What will heaven be like?

What will heaven be like?

One reason evil exists is because God grants us free will. But there’s supposed to be no evil in heaven. Will we not have free will?

What happens if I sin in heaven? Do I get sent back down? What about little sins, like cussing if my football team loses or telling dirty jokes with my pals? What about other sins, like having sex (if I don’t have a wife when I die)?

If I “won’t want to sin”, doesn’t that take away my free will?

When we go to heaven, do we go in exactly like we died? If I die at 90, will I walk around looking like a 90-year-old man? Wouldn’t it be better to go now, full of vim and vigor?

What if I make it in after getting in an accident tomorrow. Will I be able to watch my family grow up? What if my wife doesn’t want to be alone for the next 50 years and remarries? Will I know the love of my wife is with someone else?

Let’s say I don’t make it into heaven. But my wife and kids believe and get in. How much will they enjoy heaven knowing I’m not with them (or worse, roasting)?

What do we do all day? I know we’ll bask in God’s glory and I’m sure that will be fun for a while. But eternity is an awfully long time, won’t it get boring basking after 99 or 9,999 years?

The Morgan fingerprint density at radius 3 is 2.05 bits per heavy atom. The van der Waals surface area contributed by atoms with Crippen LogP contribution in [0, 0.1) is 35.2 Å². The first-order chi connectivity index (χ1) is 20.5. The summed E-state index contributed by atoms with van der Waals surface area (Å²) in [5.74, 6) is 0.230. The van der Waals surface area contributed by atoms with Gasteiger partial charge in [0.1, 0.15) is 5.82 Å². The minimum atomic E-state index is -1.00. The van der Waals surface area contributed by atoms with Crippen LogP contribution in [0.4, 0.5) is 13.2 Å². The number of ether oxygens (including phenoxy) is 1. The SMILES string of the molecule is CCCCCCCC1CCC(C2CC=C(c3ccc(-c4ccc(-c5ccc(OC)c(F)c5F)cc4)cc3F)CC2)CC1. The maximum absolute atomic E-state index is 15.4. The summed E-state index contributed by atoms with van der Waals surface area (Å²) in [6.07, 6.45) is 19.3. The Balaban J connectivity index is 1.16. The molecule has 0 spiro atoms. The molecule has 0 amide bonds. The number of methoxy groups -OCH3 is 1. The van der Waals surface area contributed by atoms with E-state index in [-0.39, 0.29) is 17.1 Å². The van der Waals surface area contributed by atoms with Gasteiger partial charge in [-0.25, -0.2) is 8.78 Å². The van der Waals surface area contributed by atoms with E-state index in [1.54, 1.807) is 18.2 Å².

What will Heaven be like?

72 degrees and sunny. You’ll always be on in regulation and you’ll never 3-putt.

Hardly the stuff of Great Debates - but Heaven nonetheless

Heaven, as conventionally described, is a place so inane, so dull, so useless, so miserable, that nobody has ever ventured to describe a whole day in heaven, though plenty of people have described a day at the seaside. – George Bernard Shaw
Heaven for climate, Hell for company. – J.M. Barrie
In Heaven: The police are British, the cooks French, the lovers Italian –
and it’s all organized by the Germans.

In Hell: The police are French, the cooks British, the lovers German –
and it’s all organized by the Italians. – Wall Street Journal, 11/21/88
Of the delights of this world, man cares most for sexual intercourse, yet he has left it out of his heaven. – Mark Twain

Does that answer your question? – Musicat, SDMB

Yer killin me. Great quotes. From where is the sig?

You mean the Una Persson sig? From Una Persson, of course. Sheesh. :wink:

Serially, Una Persson is a Doper formerly known as Anthracite, on the SD Advisory Board. She wrote this in a thread some months ago (I forget what it was, you’ll have to search) and gave me permission to use it.